As a mode of governance for purposeful organization, holacracy works by a generative distributed authority structure designed to always sense tensions with clarity and to resolve them promptly through governance meetings. This results in healthy communion that drives group integration and “team spirit.” In tactical meetings, this process results in clarifying individual accountability as it affects synchronization. As a governance system based on the rules of holonic interdependence, holacracy optimizes creative flows through a flexible organizational structure that radically changes how decisions are made and how power is distributed.

Holonic Software:
Infrastructures for Open Networks as Catalysts for Change

Since networked computing and the Internet stand at the center of societal transformation right now, it is worth asking how software design might be used to advance holonic principles. Holonics opens the perspective of designing participatory software platforms for catalyzing social networks that help people step out of hierarchies and avoid pathological organizations. Holonic-based platforms can be a tool for people to reshape society and the world by cultivating harmonious, enlivening relationships with natural ecosystems through better managing the commons. To harness the power of large-scale social ecosystems, one can conceptualize their social dynamics using holonic logic and embed holonic design rules in the network protocols and software coordinating their interactions.[11] (See Fig. 4.)

Holonics-based software can also be used to design smart infrastructures for self-stabilizing energy grids, self-deploying emergency task forces and self-reconfiguring manufacturing plants that all rely on a myriad of mobile devices, software agents and human users who use local rules and peer-to-peer communication to build their own resilient “governance” (workflow coordination) network.[12]

An intrinsic challenge in such holarchies is the “cohabitation” or integration of two ontological levels: the physical one (humans and artifacts cooperating) and the logical one (software). The logical/software ontology must emulate the physical ontology through software entities (agents) that enable the coordination of cooperative tasks. (See Fig. 4.)

This enables the deployment of a living, self-directed “digital ecology” in which humans are not just “consumers” of data and computing applications. Actors in this social network operating environment are much more: They are producers, “players” and “inputs” in a new “socio-technical combinatorics” ecosystem. Their interactions, mediated by digitally animated artifacts (mobile phones, tablets, laptops, and Google Glass-like devices and more futuristic brain implants), can be coordinated and synergistically orchestrated to steer complex, interdependent global-scale systems.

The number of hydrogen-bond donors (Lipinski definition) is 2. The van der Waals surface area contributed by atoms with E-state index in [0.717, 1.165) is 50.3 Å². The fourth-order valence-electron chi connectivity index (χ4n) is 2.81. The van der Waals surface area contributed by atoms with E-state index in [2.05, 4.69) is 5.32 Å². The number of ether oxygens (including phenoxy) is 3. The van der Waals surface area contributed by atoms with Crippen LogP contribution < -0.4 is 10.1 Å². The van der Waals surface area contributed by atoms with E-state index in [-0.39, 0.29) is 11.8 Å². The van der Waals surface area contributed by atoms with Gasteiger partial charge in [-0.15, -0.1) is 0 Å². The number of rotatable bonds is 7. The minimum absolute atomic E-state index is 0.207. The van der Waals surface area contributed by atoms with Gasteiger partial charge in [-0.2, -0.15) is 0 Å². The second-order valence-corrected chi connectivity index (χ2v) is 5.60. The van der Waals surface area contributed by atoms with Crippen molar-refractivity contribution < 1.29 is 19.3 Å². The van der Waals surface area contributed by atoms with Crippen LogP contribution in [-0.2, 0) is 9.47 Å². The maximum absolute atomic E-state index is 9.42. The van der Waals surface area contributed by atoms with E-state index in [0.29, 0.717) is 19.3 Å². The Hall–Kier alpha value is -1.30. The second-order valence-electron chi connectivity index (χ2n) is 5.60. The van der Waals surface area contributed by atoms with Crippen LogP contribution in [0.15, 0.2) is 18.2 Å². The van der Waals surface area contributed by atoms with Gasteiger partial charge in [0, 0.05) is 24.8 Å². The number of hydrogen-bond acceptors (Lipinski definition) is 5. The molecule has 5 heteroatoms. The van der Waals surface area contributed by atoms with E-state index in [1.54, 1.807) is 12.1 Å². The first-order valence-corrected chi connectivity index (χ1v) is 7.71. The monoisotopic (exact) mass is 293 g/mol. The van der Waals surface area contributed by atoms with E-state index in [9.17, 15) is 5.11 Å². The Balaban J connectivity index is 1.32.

Thus holonics offers a powerful “design toolbox” of methods and techniques with which to construct the architecture of such digital ecologies. Holonics can be the basis for a host of “smart infrastructures” for a sustainable world that include production, agriculture, defense, finance and the economy as a whole. In this sense, holonic institutions aspire to invent new notions of sovereignty beyond the nation-state. Yet the most important new vector of holonic sovereignty is surely the sovereignty of individual humans to protect fundamental human rights and self-organize new types of collective institutions in transnational ways.[13]

Professor Mihaela Ulieru works with many governments and organizations seeking to make ICT an integral component of policy making for a healthier, safer, more sustainable and innovation-driven world. She founded two research labs leading several large-scale projects which tackle the management of complex situations through more organic ways of governance, such as IT Revolutions, Industrial Informatics, Future of Medicine, Socio-Technical Combinatorics, Adaptive Risk Management, Living Technologies and Emulating the Mind. For her scholarship on holonics applied to mitigate global challenges in an interdependent world she was awarded, among many others, the “Industrial Research Chair in Intelligent Systems” and the “Canada Research Chair in e-Society” to explore organizational and societal transformation in the digital economy and the emergence of participatory platforms.

 Notes

[1] Watts, D., Everything is Obvious: How Common Sense Fails Us (Random House, 2011).

[2] Bejan, A., Design in Nature: How the Constructal Law Governs Evolution in Biology, Physics, Technology, and Social Organization (Random House, 2012).

[3] Mella, P., The Holonic Revolution (Pavia University Press, 2009), available at: http://www.paviauniversitypress.it/scientifica/download/Mella-sito_2010-01-23.pdf.

[4] Mihaela Ulieru, “Adaptive Information Infrastructures for the e-Society,” in Engineering Self-Organizing Applications, Giovanna DiMarzo Serugendo and Anthony Karageorgios (Eds.) (Berlin: Springer Verlag, 2005).

[5] Mihaela Ulieru and John Verdon, “IT Revolutions in the Industry: From the Command Economy to the eNetworked Industrial Ecosystem,” Proceedings of the 1st International Workshop on Industrial Ecosystems, IEEE International Conference on Industrial Informatics, Daejoen, Korea, July 13-17 2008.

[6] Goddard, G., Holonic Logic and the Dialectic of Consciousness, available at http://www.integralworld.net/goddard2.html.

[7] Mella, P., The Holonic Revolution (Pavia University Press, 2009), available at: http://www.paviauniversitypress.it/scientifica/download/Mella-sito_2010-01-23.pdf.

[8] Geoff Mulgan, The Locust and the Bee (Princeton University Press, 2013).

[9] Mihaela Ulieru and Rene Doursat, “Emergent Engineering: A Radical Paradigm Shift,” International Journal of Autonomous and Adaptive Communication Systems (IJAACS), 4(1) (2011).

[10] Don Tapscott, Global Solutions Networks, at http://gsnetworks.org.

[11] Mihaela Ulieru, “Adaptive Information Infrastructures for the e-Society,” in Engineering Self-Organizing Applications, Giovanna DiMarzo Serugendo and Anthony Karageorgios (Eds.) (Berlin: Springer Verlag, 2005).

[12] Ibid.

[13] Don Tapscott, Global Solutions Networks, at http://gsnetworks.org.